Alexa’s Unleashed. And It’s a Great Thing for Skill Developers
Motorola recently announced that it will be bringing Amazon Alexa to their phones in 2017. This is very exciting for Alexa skill developers like ArcTouch.
We’re big believers in the future of voice-powered conversational apps, most notably Alexa skills for Amazon Echo and Google Actions for Google Home.
Few can dispute the meteoric rise of the Amazon Echo. Reportedly, Amazon had sold more than 11 million Echo devices before the holidays, and estimates for 2016 holiday sales suggest the company may have sold another 4 million in December. The devices still are only available in the United States – just wait until they go global. That number may not sound like a lot when you read stories about how hundreds of millions of smart phones are shipping every year. But the sales in the first 1.5 years of Echo are nearly on pace with iPhone sales during its early days. That’s pretty remarkable, considering the ubiquity of the smartphone today.
Now with Google Home on the market (see our recent post on Google Home), it points to even bigger things ahead. Similar to how Google’s Android added further legitimacy to the early smartphone market, it’s an indicator that these home assistant devices should see pretty explosive growth in the U.S. and beyond. And the potential for voice apps is even greater.
Trapped in the home assistants
One of the limitations with Echo and Google Home is that they are “home” assistants – and have been relegated to their place on the kitchen counter, in the living room or in the bedroom. There’s certainly value in these devices – which users are validating with their wallets. And Alexa skill developers have found many use cases to address – in fact, there are now more than 10,000 Alexa skills available in the Alexa Skills Store. Although it’s still the early days, we believe that, like the app store evolution (“there’s an app for that”), there will soon be a skill for every need.
By making Alexa available on other smart devices, there are many more use cases that skill developers like ArcTouch can imagine, and user problems we can solve.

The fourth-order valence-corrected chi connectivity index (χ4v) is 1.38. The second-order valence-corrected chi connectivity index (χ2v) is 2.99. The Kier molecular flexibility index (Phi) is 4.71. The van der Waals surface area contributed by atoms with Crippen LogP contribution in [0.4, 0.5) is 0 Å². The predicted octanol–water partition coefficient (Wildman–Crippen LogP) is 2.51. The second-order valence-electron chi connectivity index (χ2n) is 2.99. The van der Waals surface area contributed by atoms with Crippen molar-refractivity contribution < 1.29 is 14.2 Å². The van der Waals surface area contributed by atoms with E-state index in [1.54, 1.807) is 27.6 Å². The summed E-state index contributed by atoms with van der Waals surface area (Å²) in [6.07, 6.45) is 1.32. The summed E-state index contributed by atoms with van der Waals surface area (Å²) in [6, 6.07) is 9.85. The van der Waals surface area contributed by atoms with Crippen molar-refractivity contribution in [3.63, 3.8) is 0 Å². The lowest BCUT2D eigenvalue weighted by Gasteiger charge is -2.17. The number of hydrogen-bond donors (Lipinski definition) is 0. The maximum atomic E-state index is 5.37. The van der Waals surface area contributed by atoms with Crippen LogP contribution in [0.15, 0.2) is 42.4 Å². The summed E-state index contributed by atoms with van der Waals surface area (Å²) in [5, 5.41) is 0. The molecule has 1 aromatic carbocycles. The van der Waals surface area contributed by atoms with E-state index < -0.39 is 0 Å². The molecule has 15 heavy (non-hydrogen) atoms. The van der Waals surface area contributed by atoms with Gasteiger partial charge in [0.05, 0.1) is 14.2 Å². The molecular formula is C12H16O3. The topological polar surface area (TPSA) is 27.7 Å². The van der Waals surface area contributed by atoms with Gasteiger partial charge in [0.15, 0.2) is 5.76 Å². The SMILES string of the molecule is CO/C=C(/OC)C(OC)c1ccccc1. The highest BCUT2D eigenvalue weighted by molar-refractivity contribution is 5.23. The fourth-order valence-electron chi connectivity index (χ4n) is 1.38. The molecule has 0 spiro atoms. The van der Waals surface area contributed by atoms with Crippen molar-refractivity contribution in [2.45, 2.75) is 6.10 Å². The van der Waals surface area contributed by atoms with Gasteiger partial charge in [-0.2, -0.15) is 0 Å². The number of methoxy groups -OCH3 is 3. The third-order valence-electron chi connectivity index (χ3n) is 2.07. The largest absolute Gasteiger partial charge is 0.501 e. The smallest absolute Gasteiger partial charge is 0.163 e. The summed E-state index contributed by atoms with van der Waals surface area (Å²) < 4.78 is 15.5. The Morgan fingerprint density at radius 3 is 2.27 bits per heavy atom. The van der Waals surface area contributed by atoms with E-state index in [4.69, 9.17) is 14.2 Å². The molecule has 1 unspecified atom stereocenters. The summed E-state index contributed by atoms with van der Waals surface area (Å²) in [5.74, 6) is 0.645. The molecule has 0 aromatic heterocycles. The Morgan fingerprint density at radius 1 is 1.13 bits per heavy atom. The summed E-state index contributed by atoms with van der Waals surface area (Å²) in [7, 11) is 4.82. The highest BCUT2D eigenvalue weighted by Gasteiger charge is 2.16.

However, because Alexa has been leashed to the home, the use cases for applications have been bound by the context of users being at home: home automation, cooking a meal, listening to music and catching up on entertainment, news, and weather.
For example, an Alexa skill that ArcTouch developed for the 3M Filtrete Smart air filters helps you better understand and manage your home’s air quality, give advice to improve it, and inform you about the air quality outdoors. The conversation starts like this: “Alexa, ask Filtrete do I need to replace any of my filters?” The primary use case is to find out about the filters in your home. Again, the context is “I am at home.”
Unleashed: A future of Alexa everywhere
Motorola’s news is the latest in a series of moves that is slowly unleashing Alexa, getting it out of Echo and even out of the home. At CES this year, a mix of startups and big-name brands announced new cars and watches with the helpful Alexa built in (e.g. Ford, Huawei, LG). And just last week Amazon added Alexa support to their iPhone app, giving her even more freedom and mobility to move about.
Combine this with the fact that voice based searches are on the rise, and you can easily envision a world where voice becomes the dominant interface.
By making the Alexa service available on mobile phones and other types of smart devices, this opens up a world of new possibilities for Alexa skill developers. No longer will Alexa be stuck in the the home. With this shift in context, there are many more interesting use cases that skill developers like ArcTouch can imagine, and user problems we can solve.
Consider the airport security wait time Alexa skill again. Imagine that same skill repurposed to report wait times at Disneyland. It could easily be developed today by tying into real-time ride information APIs. But an app that’s only available on your Echo at home is hardly useful. The conversation would start with something like this: “Alexa, ask Mickey how long is the wait for the Matterhorn at Disneyland?” Whatever the answer, how useful would this be if you asked it in the kitchen? Not very, unless you happened to live across the street from Disneyland.
Instead, if you have this same skill available on your phone or smart watch when you’re in the park, it becomes much more useful. All because Alexa is unleashed.
Speaking of voice, let’s talk
Getting back to where I started with this post: We’re optimistic about the future of conversational apps, and we help brands and businesses find ways to connect with their customers on emerging platforms like Amazon Echo and Google Home. If you want to see how an Alexa skill or another kind of voice app can help you, let’s talk!